I, for one, resent this intrusion. I do not like the fact that I suddenly feel as if I got my investment reports mixed up. My two worlds have collided now in a way that they cannot be unraveled. I am being forced to wade through sewage now to get to the apple tree. I am forced to sit at the opera next to this obese, loud, belching, flatulent man who will proceed to eat his greasy burger and fries during the aria, while talking on his cell phone. The library I borrow my Rushdie and Roth from has been renovated and will now devote half its space to pornography.

Crass is what it is. An assault on my senses and sensibilities.

I do, and will bear a grudge against everyone who has been an accomplice in this crime of allowing these people to lay siege to my other side too. The one I had taken refuge in. Every single one of them. All the lawyers, financiers, diplomats, lobbyists, MBA wielding cardboard cutouts, businessmen, power mongers, politicians, dictators, hoodlums, ass kissers and boot lickers. There you go. I have pretty much listed the motley crew of people who are guilty of depriving me of a very simple pleasure that I had planned on relying on. A pleasure that they weren’t even supposed to be able to get their dirty paws on. The only problem here is that the same motley crew forms the list of office bearers of the collection of boards and organizations that are in charge of administering the very game we all care about.

Oh, you think I am over reacting here? I am being old fashioned, am I? Being a purist? Not willing to change with the times? Clinging on to an idyllic past in the face of an ever changing fast society? With all due respect to you my friend, that is the biggest load of putrid fecal matter you can throw at me. Bollocks to you, I say. In fact, I say that all the above over used and over abused reactionary platitudes are cowardly alternatives to admitting that things have gone awry. It has hit the fan, splattered across the room and is dripping down the walls.

Cringing at the failure to keep Lord’s off limits to helicopters of megalomaniac billionaires trying to make leery indecent proposals to the English cricket team is not being a purist. Not wanting to read about totalitarian despots who have clawed their way into the highest offices of the state and country’s cricket boards to dictate who plays where and when and for how long and against whom is not being old fashioned. And clinging to an idyllic past? I have news for you my friend. I am trying to cling to the absolute present. I am only trying to cling to the drama on the field here. To the bare bones dramatic reality of bowlers pitted against batsmen. And over reacting? You call a fervent desire to not see the very pulsing lifeline of the sport, the foundations of everything we want to remember, enjoy and hold dear to our hearts - and I am talking about the players, past and present here - being made to debase their images in this sordid drama over reacting?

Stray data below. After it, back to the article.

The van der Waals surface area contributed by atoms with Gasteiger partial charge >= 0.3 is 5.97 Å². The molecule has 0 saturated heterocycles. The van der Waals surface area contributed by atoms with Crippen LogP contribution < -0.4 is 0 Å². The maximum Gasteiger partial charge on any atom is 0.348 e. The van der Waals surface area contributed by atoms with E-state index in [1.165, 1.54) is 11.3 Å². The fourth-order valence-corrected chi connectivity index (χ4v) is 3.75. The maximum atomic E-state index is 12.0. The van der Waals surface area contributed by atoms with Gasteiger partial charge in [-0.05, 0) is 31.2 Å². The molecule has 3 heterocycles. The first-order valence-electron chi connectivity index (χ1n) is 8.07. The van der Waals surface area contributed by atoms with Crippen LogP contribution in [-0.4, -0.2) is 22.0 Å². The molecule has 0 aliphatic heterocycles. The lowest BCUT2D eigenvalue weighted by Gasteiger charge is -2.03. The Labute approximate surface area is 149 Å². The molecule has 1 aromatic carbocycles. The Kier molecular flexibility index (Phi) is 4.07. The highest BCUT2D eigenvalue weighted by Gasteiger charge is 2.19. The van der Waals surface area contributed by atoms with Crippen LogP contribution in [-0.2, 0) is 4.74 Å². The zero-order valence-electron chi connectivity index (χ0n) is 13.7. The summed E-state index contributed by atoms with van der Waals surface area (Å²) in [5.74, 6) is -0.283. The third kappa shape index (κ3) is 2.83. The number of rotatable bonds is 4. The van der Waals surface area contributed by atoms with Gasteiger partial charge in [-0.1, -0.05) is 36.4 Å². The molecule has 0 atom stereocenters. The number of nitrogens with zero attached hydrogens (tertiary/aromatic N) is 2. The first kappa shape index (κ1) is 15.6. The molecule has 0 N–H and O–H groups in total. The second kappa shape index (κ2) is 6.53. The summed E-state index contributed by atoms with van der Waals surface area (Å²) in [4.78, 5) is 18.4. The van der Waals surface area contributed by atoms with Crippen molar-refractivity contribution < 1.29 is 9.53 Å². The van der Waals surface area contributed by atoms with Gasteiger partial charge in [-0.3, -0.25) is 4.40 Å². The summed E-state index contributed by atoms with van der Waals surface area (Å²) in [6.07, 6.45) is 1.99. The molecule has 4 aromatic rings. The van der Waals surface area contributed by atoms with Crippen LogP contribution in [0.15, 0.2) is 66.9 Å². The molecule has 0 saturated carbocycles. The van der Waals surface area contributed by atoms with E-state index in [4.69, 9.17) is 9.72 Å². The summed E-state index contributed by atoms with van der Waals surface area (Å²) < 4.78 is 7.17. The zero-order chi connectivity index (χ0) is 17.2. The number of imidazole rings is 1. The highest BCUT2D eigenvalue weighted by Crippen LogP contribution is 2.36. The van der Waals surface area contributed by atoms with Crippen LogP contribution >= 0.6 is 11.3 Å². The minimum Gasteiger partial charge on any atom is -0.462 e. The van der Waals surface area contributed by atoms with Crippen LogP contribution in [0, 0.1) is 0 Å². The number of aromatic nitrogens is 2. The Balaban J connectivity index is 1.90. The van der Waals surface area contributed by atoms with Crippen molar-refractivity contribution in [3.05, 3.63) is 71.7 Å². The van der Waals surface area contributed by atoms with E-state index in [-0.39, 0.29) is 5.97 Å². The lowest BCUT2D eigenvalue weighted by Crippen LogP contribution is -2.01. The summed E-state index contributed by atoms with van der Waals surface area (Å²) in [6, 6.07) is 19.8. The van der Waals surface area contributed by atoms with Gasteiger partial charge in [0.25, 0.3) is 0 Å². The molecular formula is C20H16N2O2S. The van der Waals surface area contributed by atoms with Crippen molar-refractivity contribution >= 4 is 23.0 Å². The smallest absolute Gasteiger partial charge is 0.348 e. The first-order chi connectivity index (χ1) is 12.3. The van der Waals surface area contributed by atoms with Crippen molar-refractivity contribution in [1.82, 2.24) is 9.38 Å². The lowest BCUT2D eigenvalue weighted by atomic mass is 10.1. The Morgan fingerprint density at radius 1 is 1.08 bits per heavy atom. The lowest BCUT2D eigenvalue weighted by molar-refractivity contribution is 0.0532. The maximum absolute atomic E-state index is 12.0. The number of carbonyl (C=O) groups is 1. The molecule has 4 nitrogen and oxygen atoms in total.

Frankly, it is the image of the players which hurts the most. And yes, they are only images. But we are talking about the essence of what sustains our interest in the sport itself. The very collages of images of deeds on the field that make you come back again and again to the game. This is the one that is the most painful to bear.

Watching Sir Garfield Sobers wait at the edge of the circle of whirring rotor blades for Sir Allen Stanford to get out with his outsized valise of dollar bills is one image I never wanted to see. Not just now, in hindsight and in the light of him being pursued by the SEC and the FBI. Yes, Sir Garry was only doing his job and yes, he had the laudable goal of accruing financial benefits for his own cash strapped cricket board. But I am entitled to rue and mourn that image for what it does to my personal memory stash. We are talking Garry Sobers here. Arguably the greatest cricketer to ever play the game. The class, the style, the charisma, the talent and the breathtaking bravado with which he towered over the game in bowling, batting and fielding. A player who I never got to watch, but had absolutely no problem convincing myself that he was the real deal, the greatest and one of the most magnetic by a mile. Convinced to such an extent that my hackles rise when Yuvraj Singh is compared to him by some over-zealous hack writing in the Indian press. He should never have been put in a position where he had to stand on the grass that is still singed from his strokes from decades ago and shake that man’s hand. A man who had no qualms about openly deriding the game itself. Yes, I am entitled to be appalled by that image.